Everyone has pendulum swings in their lives, especially when growing up. But, man, mine were epic in scope! I can’t imagine what my parents went through trying to keep up. I do think the funniest moment in our family life was when they decided to have an intervention with me. It was right after college, when I was back in my family home, and they were deeply concerned—not because I had a drug addiction, questionable friends or frightening plans. No, they were worried because I got up every morning, did my nails and watched three episodes of Martha Stewart’s shows.
“We don’t want you to think we are being judgmental, but we are very concerned,” my mother said in her calm, no nonsense voice. “If there is something really wrong, you can tell us, and we can find some help. But this … this is not like you.”
If anything has happened since, besides the eye-opening experience of living and traveling with Jock worldwide, it is that the tempering process my parents prayed for took over. It’s not so much my pendulum has swung far in the opposite direction or even toward the center, but it has found balance and a mission. That is something I sorely needed: to live my values in a world outside of the perfect bubble of the farm.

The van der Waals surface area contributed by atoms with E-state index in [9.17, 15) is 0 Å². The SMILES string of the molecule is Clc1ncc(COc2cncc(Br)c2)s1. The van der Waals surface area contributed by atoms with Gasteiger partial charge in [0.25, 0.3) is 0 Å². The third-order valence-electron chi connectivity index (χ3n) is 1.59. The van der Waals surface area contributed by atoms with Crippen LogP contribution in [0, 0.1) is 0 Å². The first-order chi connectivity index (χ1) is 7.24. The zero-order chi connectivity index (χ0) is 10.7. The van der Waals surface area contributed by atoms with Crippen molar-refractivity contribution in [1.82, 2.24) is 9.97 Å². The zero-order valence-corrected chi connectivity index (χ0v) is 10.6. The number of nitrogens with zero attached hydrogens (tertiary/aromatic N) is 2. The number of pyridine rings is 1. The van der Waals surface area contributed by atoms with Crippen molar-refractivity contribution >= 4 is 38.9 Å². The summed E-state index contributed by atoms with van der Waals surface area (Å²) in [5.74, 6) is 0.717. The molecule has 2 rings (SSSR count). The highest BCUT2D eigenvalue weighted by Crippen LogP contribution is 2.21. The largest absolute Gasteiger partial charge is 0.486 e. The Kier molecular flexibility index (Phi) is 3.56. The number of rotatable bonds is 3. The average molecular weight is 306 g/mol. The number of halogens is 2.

We lived sustainably on the farm. I once had dinner in town with a friend who was visiting her father in Asheville. I came back with a doggie bag of leftovers, and when the leftovers were gone, I found myself with the real quandary of how to deal with the container. We composted and recycled, but we didn’t have garbage per se. Eventually, on the next trip into town, I wound up taking the container with me to dispose of it because there was no way to cope with it on the farm. It is honestly a beautiful extreme I am describing. I realize that part of why I love reading “Mother Earth News” and the like is because the aspirations and aims they describe are things I miss about farm life.